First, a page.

Drawing on Piniariarneq data and historical records, this article has explored the notion of resource spaces as emergent through human engagement in the present, and over time. Rather than being finite in terms of space and time, it is shown how resource spaces are dynamic events that occur through rather complex structures and interests that originate and have relevance and meaning both within and far beyond the resource spaces themselves. Our approach to studying resource spaces through the perspective of human activity is in a sense a study of human societies in movement and transition. Resource spaces change with human societies, and vice versa, in a way that speaks to the close interconnectedness between humans and their environment and bears relevance to spatial planning and the management of living resources in Greenland.
Like other parts of the Arctic, Greenland is committed to the study and protection of biodiversity in response to climate change and an anticipated industrialization of the region in the near future. Thus, at present, Greenland is the scene of mapping of key habitats for important plants and animals, biodiversity hotspots, and ecosystem functioning, the results of which feed into political spatial planning processes. Mapping of important resource spaces for local communities has also been conducted on a number of occasions, but only rarely through the approach of direct action of hunters and local communities showing what they do—rather than what they, or scientists, say they do. Electronic logs of fishing vessels and the mandatory hunting bag recording system, maintained by the Greenland Ministry of Fishing and Hunting, continue to provide important spatial information at least for larger fishing vessels and harvest of game species under quota. Through time, various interview studies, often undertaken by biologists or with a biological focus, have been used to map hunting and small-scale fishing areas, as well as local knowledge pertaining to biodiversity.7 In addition, long-term fieldwork carried out by anthropologists and ethnographers, both participating in and following hunters in situ, provides another layer of contextualized knowledge, which is, however, rarely quantifiable and reducible to a map, and thus not usually compatible with data on animal distribution and movement patterns collected by biologists.
It is the view of the authors that an approach like Piniariarneq contributes to a better integration of important human resource spaces in spatial planning processes, and not least a better rooting of knowledge production in the local communities. The method allows for collection of data on human use of the landscape, which are in many respects compatible to biological data, better facilitating integrated analyses, and assessments in a broad ecosystem based approach to management (humans as part of the ecosystem). We have presented data only for 1 year, which is not representative for the distribution and dynamics of resource spaces in Avanersuaq over a longer temporal scale. In that sense, Piniariarneq is a pilot project. However, implemented over more years and with more participants, and with the results subjected to dialogues in forums of hunters and supported by existing interview based/participatory study approaches, robust knowledge on human resource spaces may be attained. In this way, human resource spaces may be part an important contribution to spatial planning processes.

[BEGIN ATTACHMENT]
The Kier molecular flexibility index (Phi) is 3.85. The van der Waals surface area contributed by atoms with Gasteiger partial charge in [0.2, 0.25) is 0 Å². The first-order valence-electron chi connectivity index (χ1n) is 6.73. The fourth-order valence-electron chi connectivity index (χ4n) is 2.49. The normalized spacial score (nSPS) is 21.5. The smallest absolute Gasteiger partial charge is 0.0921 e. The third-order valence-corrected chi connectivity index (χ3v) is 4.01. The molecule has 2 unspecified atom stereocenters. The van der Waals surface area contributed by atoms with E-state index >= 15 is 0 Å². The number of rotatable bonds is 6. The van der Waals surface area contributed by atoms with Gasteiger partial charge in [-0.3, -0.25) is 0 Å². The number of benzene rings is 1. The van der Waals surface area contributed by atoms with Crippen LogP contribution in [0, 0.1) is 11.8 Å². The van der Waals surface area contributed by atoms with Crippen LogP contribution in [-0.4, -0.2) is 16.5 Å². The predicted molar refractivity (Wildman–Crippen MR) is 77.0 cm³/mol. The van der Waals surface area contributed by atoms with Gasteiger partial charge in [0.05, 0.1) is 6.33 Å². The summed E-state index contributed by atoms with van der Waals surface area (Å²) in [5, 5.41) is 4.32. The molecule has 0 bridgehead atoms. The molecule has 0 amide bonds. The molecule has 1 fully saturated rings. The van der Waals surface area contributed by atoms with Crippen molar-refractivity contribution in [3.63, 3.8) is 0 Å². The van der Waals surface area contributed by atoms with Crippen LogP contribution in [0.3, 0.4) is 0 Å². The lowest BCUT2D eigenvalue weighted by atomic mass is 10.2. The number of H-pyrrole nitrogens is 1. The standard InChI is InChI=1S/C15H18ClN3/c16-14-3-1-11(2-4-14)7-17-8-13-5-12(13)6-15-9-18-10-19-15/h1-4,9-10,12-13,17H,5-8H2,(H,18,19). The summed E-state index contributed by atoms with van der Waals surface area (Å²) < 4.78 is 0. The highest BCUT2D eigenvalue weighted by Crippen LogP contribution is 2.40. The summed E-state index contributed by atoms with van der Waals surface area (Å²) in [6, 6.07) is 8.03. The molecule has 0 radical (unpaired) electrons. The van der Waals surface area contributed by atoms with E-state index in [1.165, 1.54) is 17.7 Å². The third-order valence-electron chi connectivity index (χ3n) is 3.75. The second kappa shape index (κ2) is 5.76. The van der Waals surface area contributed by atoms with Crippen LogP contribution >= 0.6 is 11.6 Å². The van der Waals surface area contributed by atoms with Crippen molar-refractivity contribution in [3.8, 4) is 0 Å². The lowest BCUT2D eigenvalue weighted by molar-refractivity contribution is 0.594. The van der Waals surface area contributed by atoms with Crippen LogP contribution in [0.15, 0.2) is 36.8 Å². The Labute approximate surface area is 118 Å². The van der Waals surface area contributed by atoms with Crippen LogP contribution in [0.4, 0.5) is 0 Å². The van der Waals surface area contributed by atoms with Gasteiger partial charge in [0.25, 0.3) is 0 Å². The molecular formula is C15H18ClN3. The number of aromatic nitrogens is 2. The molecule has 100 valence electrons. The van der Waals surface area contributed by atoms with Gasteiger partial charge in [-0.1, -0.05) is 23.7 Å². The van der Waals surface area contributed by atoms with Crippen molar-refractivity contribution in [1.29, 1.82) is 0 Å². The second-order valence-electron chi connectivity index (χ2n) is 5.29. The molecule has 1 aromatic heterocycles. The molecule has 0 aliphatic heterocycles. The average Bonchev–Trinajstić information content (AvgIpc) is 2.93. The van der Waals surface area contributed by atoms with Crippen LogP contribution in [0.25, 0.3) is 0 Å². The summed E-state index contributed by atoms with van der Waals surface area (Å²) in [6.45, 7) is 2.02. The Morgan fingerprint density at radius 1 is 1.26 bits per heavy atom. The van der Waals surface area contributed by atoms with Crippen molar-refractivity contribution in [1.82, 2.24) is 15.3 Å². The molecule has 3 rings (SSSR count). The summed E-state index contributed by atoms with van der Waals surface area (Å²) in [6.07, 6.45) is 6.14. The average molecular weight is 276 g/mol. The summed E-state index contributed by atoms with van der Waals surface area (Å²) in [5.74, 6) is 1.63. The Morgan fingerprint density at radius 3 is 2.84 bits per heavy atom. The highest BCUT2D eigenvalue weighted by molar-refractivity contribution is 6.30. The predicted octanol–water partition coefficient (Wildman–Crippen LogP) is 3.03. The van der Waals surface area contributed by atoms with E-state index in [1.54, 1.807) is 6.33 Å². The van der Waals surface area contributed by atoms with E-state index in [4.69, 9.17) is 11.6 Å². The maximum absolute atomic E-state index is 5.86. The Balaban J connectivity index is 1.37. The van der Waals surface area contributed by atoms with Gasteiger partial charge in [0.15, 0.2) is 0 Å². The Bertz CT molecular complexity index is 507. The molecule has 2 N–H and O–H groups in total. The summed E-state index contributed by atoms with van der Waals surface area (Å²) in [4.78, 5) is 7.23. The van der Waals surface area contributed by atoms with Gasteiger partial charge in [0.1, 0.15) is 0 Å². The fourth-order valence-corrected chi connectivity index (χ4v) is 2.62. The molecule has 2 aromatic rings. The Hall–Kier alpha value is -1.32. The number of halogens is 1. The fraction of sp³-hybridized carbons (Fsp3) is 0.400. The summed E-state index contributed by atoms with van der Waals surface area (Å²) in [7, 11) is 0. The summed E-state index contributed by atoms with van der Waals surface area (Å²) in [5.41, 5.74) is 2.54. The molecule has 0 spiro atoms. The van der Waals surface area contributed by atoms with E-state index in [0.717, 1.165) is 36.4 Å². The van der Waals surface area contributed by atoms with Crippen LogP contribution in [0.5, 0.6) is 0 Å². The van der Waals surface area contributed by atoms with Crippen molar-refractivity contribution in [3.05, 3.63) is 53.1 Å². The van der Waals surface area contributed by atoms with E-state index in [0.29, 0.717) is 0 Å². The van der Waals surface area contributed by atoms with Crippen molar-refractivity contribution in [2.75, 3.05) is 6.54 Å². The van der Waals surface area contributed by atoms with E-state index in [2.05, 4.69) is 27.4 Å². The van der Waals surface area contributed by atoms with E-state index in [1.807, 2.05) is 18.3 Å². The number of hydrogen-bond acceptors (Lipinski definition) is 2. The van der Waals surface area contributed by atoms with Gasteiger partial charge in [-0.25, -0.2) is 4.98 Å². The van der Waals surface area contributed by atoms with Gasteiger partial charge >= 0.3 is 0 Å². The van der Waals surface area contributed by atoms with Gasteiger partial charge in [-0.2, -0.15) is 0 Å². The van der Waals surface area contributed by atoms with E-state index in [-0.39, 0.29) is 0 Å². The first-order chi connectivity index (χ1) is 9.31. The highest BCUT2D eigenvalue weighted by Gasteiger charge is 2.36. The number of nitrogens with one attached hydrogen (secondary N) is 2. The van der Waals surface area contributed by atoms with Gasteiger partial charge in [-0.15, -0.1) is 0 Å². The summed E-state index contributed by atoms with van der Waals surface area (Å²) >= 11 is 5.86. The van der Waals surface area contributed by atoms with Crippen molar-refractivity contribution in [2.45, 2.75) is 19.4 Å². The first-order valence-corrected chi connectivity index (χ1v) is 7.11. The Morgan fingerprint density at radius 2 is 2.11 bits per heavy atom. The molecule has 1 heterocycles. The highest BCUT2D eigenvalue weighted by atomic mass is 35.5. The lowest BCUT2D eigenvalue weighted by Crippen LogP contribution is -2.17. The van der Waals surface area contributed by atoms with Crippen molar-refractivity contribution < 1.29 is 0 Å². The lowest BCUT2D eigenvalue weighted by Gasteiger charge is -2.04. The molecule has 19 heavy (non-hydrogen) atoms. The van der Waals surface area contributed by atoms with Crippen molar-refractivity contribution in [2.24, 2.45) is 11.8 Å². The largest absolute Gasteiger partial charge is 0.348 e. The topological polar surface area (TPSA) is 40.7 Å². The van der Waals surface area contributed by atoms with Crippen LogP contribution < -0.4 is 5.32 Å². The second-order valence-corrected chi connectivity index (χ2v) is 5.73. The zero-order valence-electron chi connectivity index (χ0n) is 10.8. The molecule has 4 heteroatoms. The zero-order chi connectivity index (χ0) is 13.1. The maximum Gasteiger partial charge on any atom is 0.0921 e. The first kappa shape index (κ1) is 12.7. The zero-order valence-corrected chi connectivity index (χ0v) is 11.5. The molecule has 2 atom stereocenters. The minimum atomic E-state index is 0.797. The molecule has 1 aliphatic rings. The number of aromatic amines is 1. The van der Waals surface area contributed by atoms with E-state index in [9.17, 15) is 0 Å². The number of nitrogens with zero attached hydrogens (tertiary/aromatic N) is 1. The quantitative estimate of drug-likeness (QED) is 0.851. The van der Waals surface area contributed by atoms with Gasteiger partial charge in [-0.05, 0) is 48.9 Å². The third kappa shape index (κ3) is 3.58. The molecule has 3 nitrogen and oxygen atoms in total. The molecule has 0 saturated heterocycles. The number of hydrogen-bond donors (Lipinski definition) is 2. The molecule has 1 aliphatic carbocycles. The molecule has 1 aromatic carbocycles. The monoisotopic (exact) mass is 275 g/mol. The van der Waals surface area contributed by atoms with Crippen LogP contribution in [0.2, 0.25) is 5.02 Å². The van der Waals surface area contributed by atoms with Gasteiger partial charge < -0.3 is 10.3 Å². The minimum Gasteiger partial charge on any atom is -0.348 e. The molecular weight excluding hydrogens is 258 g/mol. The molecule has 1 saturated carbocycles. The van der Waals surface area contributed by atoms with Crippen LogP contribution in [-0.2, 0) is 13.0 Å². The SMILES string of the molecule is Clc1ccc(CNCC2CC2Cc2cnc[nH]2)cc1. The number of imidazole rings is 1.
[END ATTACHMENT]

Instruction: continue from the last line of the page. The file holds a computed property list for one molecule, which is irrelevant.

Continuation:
Unless otherwise stated, our use of the word landscape refers also to seascape and icescape (sea ice and glaciers), since many trails, trips, and hunting activities involve one or more of these disparate, yet interconnected “scapes”.
Qeqertat lost its official status as a “village” in the mid-eighties, and was therefore not included in Greenland Home Rule Government’s (1979–2009) implementation of services and infrastructure on par with other towns and villages throughout the country. In effect, there is no electricity in Qeqertat. In time, villagers have acquired their own generator for electricity to run a communal washing machine and water-heater in the village service house. The only telecommunication in the village is a satellite telephone, since the telecommunications mast that was erected, does not function due to the lack of electricity.
Local place names are spelled using West-Greenlandic spelling throughout.
Dog teams and motorized boats are also used for local transportation, which is not always hunting related.
Table shows average gross household income by district, time (2002–2015), number of adults and children. See Qaanaaq. Figures includes villages.
For instance, in preparation of The Environmental Oil Spill Sensitivity Atlas of the Greenland Coastal Zone, focus group interviews were conducted with hunters and fishermen to ensure that important local resource spaces were taken into account in oil spill response and contingency plans (Olsvig and Mosbech 2003).
The authors would like to express their gratitude to KNAPP, to the occupational hunters from Qaanaaq and Savissivik who participated in the Piniariarneq Project, and to the inhabitants in Avanersuaq for their hospitality. Mads Peter Heide-Jørgensen initially conceived the idea to track hunters’ routes and resource spaces with GPS in Avanersuaq. This work would not be possible without the generous funding from the Carlsberg Foundation and the Velux Foundations.